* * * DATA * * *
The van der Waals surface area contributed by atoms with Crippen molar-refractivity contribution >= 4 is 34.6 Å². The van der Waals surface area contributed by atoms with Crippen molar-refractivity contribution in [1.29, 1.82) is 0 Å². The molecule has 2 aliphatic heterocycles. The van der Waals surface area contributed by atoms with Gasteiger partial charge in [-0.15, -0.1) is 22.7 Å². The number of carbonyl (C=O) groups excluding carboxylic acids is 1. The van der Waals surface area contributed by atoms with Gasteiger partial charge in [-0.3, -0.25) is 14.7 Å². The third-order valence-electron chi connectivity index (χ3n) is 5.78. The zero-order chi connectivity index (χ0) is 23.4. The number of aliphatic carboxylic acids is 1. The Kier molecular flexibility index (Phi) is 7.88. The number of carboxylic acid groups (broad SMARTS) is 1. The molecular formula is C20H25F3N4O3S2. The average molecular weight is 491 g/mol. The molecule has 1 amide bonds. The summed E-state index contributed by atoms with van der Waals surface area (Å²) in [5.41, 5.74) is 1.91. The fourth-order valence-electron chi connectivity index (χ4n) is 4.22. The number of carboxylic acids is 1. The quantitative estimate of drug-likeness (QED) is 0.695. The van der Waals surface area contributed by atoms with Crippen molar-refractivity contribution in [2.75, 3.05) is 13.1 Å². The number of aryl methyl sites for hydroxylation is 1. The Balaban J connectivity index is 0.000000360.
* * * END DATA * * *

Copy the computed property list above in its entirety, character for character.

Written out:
The van der Waals surface area contributed by atoms with Crippen molar-refractivity contribution >= 4 is 34.6 Å². The van der Waals surface area contributed by atoms with Crippen molar-refractivity contribution in [1.29, 1.82) is 0 Å². The molecule has 2 aliphatic heterocycles. The van der Waals surface area contributed by atoms with Gasteiger partial charge in [-0.15, -0.1) is 22.7 Å². The number of carbonyl (C=O) groups excluding carboxylic acids is 1. The van der Waals surface area contributed by atoms with Gasteiger partial charge in [-0.3, -0.25) is 14.7 Å². The third-order valence-electron chi connectivity index (χ3n) is 5.78. The zero-order chi connectivity index (χ0) is 23.4. The number of aliphatic carboxylic acids is 1. The Kier molecular flexibility index (Phi) is 7.88. The number of carboxylic acid groups (broad SMARTS) is 1. The molecular formula is C20H25F3N4O3S2. The average molecular weight is 491 g/mol. The molecule has 1 amide bonds. The summed E-state index contributed by atoms with van der Waals surface area (Å²) in [5.41, 5.74) is 1.91. The fourth-order valence-electron chi connectivity index (χ4n) is 4.22. The number of carboxylic acids is 1. The quantitative estimate of drug-likeness (QED) is 0.695. The van der Waals surface area contributed by atoms with Crippen molar-refractivity contribution in [2.75, 3.05) is 13.1 Å². The number of aryl methyl sites for hydroxylation is 1. The Balaban J connectivity index is 0.000000360.